And so it is with this understanding and this hope that Paul travels the Roman world.  Proclaiming the good news of Jesus Christ.  Among other places, a church is established in that Greek cosmopolitan trading center – Corinth. Paul departs to continue his travels but keeps in touch with the folks of the new congregation.  And no surprise for any flawed folks striving to live in community, (mindful that we are all flawed folks) some problems arise. And Paul addresses these challenges in letters.  We only have one side of the correspondence, but from what Paul writes, we can put together some pictures of their struggles.  And one of the big issues is unity.  There has even been disunity when they gather for worship.  But in today’s second reading, we see that there is probably some elitism going on based on what gifts members of the community are displaying and employing.  We are one body, Paul tells them.  Different parts, different abilities, but mysteriously and intimately joined together in Christ.  A body that must work together not just for the body’s sake, but because the body has work to be done, a life to live, a mission to engage.  And since we are the body of Christ, we can look back to what Christ’s mission was as it was revealed in that Nazareth Synagogue.  For though the earthly empire may be different, the religious expression evolved, the specific contexts of challenge changed, our loving Creator and God is still speaking to people who are hungering to hear good news.  Freedom is a gift that continues to be ours through Christ’s victory over the sin and death.  While there are new insights to be embraced, there are also new oppressions to be confronted.  And in light of all this and so much more, there is always joy and hope to be lived through the presence of the Holy Spirit.  Of course, sometimes it is we ourselves who need to hear all this again and again.  And so, the body of Christ is essential, its work is essential, its unity is essential.

Today we again gather and rejoice for what God is doing in and through this part of Christ’s body that we call St. John’s Evangelical Lutheran Church on Christopher Street in Manhattan New York.  As part of Christ’s body, we are this diverse community of faith that strives to share the Good News of Jesus Christ with all creation.  Today, we return again to meet as a congregation, though not in person, we certainly meet in the Spirit that makes us one.  Rejoicing for what God has done through us this past year, even in the midst of facing ever-changing challenges and obstacles.  We also gather looking with hope for what God will do through us (and in spite of us) in the coming year and years.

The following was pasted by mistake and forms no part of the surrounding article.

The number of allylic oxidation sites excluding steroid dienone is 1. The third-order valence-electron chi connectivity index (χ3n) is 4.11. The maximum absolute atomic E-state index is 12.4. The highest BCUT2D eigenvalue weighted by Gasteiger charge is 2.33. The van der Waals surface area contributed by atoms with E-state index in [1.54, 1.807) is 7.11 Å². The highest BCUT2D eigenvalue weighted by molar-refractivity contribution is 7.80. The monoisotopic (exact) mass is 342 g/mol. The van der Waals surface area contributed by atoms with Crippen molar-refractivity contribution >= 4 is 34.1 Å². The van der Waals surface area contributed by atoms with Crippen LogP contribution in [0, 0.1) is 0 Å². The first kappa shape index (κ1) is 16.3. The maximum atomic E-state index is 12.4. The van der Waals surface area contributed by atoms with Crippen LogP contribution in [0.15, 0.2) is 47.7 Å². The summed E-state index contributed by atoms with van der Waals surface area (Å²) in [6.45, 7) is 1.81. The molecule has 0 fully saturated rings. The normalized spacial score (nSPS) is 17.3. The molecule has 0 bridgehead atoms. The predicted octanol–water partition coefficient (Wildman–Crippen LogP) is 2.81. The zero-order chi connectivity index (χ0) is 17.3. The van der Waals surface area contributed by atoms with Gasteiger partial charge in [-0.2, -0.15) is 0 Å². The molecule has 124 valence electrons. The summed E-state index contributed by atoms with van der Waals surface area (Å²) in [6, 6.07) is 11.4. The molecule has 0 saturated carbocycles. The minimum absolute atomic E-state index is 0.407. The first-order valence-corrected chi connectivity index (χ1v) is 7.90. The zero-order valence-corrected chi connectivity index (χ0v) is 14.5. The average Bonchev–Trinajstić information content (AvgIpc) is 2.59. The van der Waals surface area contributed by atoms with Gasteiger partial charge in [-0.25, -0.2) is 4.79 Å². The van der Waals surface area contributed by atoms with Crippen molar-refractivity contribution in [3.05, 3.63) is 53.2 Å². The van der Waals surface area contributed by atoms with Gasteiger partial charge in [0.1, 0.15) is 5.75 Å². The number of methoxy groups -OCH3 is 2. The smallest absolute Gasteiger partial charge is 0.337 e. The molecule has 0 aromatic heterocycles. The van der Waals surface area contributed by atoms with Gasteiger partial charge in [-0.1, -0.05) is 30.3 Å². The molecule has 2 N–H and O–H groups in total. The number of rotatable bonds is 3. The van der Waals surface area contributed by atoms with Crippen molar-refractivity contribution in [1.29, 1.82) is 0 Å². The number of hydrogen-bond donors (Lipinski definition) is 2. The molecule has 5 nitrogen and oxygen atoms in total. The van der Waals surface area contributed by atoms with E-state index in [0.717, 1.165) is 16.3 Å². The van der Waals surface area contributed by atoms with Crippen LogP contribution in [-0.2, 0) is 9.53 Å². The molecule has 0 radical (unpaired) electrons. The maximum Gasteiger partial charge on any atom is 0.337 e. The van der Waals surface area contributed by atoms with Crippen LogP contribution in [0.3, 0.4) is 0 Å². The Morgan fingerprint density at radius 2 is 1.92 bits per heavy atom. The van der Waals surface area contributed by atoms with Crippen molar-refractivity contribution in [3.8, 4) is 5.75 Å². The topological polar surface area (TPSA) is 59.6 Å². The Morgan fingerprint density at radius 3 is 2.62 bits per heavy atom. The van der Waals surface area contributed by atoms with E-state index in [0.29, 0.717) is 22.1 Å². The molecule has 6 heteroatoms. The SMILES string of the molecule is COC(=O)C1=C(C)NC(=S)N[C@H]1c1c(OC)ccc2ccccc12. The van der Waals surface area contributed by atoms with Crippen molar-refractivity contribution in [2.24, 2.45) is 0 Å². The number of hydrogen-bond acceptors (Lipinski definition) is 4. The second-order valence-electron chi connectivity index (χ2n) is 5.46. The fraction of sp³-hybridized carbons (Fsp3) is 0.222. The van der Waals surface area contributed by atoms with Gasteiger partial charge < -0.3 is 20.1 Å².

I rejoice for the gifts endowed to members of this body that, in faithfulness, have been so generously shared for the sake of ministry. We have much to celebrate, much to be thankful for.

But that last line of that second reading leaves us with a bit of a cliff hanger.  “But strive for the greater gifts…”  And they would be? The second half of the verse that got cut off does not answer our question but does form a bridge to the 13th chapter – a reading you have probably heard at a wedding or two. “And I will show you a still more excellent way” is the phrase that finishes that 31st verse.  And with a preview to coming readings, that more excellent way is the way of love.

God’s love restored the exiles – all of them. God’s love in Christ brings to us good news, release, insight, freedom and joy beyond measure.  God’s love present in the Holy Spirit inspires us to live as the body of Christ united in love, and with love do the work of Christ proclaiming the Lord’s favor – this year and every year.

The Rev. Mark Erson,